I've been itching to launch a few more rockets, and tonight was just beautiful. I knew I'd only have about an hour of daylight to launch in, but fortunately I had prepared a few low-fliers (including my Lo Flier) in advance. Tracy took the pictures, as usual, and Taylor and her friend Jaclyn assisted with the recovery. Click the pictures for a larger view.
I started with my poor, ugly Semroc Mark on an A10-3T. It was a perfect flight, though it arched to the south a bit more than I liked. I tilted the pad to the north a bit before the next flight. Taylor almost caught this one, which would set the tone for the evening.
Next up was my Mini X-24 Bug on an A10-3T. It was a typical flight, fast off the rod, low flight, ejecting the engine after turning over. The engine casing almost hit Tracy, while the rocket nosed into the grass a bit further away.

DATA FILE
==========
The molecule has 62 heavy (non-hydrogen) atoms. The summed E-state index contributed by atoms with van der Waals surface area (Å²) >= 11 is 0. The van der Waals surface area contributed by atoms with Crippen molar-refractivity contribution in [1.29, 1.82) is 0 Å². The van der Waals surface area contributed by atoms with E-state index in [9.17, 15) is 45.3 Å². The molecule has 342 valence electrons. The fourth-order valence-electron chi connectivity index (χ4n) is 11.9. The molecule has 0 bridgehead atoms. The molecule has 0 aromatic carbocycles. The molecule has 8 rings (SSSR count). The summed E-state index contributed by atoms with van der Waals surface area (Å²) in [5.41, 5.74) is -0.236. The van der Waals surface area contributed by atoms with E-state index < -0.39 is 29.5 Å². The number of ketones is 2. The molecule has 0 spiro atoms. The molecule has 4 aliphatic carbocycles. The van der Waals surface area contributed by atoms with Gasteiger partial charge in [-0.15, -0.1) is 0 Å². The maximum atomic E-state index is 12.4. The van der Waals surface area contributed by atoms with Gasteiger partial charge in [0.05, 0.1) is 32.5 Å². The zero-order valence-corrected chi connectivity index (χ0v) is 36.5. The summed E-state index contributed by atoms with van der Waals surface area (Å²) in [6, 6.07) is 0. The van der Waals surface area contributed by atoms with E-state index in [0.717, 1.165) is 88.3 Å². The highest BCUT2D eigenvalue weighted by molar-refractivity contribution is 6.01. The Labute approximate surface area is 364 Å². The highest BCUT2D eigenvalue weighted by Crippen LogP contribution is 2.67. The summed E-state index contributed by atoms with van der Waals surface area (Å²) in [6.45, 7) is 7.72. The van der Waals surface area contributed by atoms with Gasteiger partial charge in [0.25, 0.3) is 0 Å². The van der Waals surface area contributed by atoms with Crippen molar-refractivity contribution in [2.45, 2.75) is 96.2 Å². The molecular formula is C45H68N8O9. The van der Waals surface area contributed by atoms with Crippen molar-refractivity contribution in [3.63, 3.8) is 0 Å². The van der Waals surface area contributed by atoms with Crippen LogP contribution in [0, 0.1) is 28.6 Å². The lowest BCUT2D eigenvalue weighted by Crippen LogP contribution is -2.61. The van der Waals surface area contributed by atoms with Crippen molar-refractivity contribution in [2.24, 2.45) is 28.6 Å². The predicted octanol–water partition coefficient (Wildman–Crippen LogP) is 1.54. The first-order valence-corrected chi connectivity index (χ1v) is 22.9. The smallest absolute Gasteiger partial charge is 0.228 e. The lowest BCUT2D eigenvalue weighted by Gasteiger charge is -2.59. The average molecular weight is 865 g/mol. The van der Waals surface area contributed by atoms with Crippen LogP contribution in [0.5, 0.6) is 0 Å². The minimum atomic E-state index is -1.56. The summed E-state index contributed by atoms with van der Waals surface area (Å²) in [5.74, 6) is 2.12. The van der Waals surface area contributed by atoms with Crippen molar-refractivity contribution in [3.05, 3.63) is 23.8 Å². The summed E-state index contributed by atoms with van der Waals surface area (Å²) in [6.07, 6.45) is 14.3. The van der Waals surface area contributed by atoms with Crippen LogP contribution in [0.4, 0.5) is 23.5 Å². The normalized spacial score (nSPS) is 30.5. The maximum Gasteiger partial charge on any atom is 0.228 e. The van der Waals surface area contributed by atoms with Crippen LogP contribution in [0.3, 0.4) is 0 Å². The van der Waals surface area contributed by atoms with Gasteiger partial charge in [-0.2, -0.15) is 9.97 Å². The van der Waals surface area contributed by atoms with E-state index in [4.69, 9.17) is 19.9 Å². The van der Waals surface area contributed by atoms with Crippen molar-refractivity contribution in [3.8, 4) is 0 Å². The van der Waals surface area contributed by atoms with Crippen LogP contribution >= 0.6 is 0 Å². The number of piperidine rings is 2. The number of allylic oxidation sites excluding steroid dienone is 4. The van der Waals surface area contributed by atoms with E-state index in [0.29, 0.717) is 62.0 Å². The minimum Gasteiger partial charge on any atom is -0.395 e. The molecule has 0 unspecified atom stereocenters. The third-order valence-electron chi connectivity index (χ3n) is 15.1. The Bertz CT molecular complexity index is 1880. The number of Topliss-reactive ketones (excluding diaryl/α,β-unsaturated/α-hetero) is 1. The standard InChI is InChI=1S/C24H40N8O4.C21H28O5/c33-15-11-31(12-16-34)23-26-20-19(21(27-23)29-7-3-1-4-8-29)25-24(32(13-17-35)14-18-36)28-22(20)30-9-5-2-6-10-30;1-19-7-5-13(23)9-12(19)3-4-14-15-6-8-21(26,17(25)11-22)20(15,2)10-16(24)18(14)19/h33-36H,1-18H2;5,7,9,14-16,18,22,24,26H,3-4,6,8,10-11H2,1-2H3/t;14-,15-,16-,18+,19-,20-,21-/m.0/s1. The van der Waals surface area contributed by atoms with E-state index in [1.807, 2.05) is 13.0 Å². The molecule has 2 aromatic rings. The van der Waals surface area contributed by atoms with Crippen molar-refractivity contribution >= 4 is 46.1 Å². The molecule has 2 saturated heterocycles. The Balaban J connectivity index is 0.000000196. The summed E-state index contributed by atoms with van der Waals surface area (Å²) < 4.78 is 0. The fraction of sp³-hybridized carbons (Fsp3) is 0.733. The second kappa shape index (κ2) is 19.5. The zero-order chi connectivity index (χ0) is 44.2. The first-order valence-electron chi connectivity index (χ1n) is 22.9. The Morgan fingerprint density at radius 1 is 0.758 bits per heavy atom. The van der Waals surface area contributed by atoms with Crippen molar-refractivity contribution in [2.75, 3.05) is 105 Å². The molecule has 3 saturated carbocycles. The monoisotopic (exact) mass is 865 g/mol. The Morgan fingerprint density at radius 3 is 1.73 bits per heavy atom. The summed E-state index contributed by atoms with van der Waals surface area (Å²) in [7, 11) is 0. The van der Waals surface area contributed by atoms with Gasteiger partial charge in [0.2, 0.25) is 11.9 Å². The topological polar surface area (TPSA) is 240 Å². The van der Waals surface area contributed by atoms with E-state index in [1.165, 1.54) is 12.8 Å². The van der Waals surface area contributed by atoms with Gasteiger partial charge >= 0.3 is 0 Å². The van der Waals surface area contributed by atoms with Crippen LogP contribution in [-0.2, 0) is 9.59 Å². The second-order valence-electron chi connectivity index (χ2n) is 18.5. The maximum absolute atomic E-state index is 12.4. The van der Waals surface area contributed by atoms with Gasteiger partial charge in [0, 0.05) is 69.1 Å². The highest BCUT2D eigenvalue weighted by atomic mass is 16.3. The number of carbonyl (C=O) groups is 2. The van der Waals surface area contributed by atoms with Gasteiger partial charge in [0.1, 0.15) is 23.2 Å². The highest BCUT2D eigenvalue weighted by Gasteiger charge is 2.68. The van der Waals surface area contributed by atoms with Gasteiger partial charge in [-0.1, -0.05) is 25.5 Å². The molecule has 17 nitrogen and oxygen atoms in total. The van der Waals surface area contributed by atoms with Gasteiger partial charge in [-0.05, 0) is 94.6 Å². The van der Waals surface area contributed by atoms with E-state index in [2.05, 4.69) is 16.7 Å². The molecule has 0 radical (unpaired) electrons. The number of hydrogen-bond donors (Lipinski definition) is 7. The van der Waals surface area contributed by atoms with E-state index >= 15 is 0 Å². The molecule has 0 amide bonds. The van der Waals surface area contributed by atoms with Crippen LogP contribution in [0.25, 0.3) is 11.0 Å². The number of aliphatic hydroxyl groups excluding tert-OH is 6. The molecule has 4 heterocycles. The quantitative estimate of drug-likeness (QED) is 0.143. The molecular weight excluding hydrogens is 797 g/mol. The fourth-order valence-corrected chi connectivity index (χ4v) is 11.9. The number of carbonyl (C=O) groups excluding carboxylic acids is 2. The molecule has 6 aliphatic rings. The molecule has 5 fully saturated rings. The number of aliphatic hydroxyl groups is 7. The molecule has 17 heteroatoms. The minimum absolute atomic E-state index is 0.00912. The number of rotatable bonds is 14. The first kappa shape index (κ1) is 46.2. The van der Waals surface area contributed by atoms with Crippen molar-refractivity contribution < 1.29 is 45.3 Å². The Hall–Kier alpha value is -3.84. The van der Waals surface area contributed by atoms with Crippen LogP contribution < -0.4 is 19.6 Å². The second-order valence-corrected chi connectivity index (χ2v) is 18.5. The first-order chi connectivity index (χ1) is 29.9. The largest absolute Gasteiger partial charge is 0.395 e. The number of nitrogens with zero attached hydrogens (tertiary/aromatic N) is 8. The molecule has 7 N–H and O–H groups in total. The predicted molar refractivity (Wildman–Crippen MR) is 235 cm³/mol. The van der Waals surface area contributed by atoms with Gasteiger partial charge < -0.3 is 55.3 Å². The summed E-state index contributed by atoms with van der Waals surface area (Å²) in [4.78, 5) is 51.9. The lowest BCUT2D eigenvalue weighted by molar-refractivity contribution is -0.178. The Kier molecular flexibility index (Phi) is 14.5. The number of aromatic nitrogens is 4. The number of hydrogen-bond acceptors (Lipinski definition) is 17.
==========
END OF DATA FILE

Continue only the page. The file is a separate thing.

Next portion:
I launched my Lo Flier on an A3-4T next. The shock cord got scorched and stuck inside the body, but enough came out for the streamer to deploy. It'll need a little work before I fly it again.
I launched Taylor's Gauchito next, on an A3-4T. Obviously I didn't use enough wadding here either, as the chute was slightly melted. Thankfully, it landed in the grass and, other than the chute, was not damaged.
I flew my 30 year old Centuri Flying Saucer next, on a C6-3. As I've noted before, the rocket is supposed to be flown with a C6-0 booster engine; I'm just cheap. It's a bit dirty now, but it still flies fine. I do warn my recovery crew not to try to catch it (see below for the reason why).
I rigged another A10-3T and launched the Mini Bug again; it was a carbon copy of the first flight.
Last, I put another C6-3 into my Flying Saucer; this time the Saucer arched to the east instead of to the north, embedding one of the antennas in the dirt. No damage.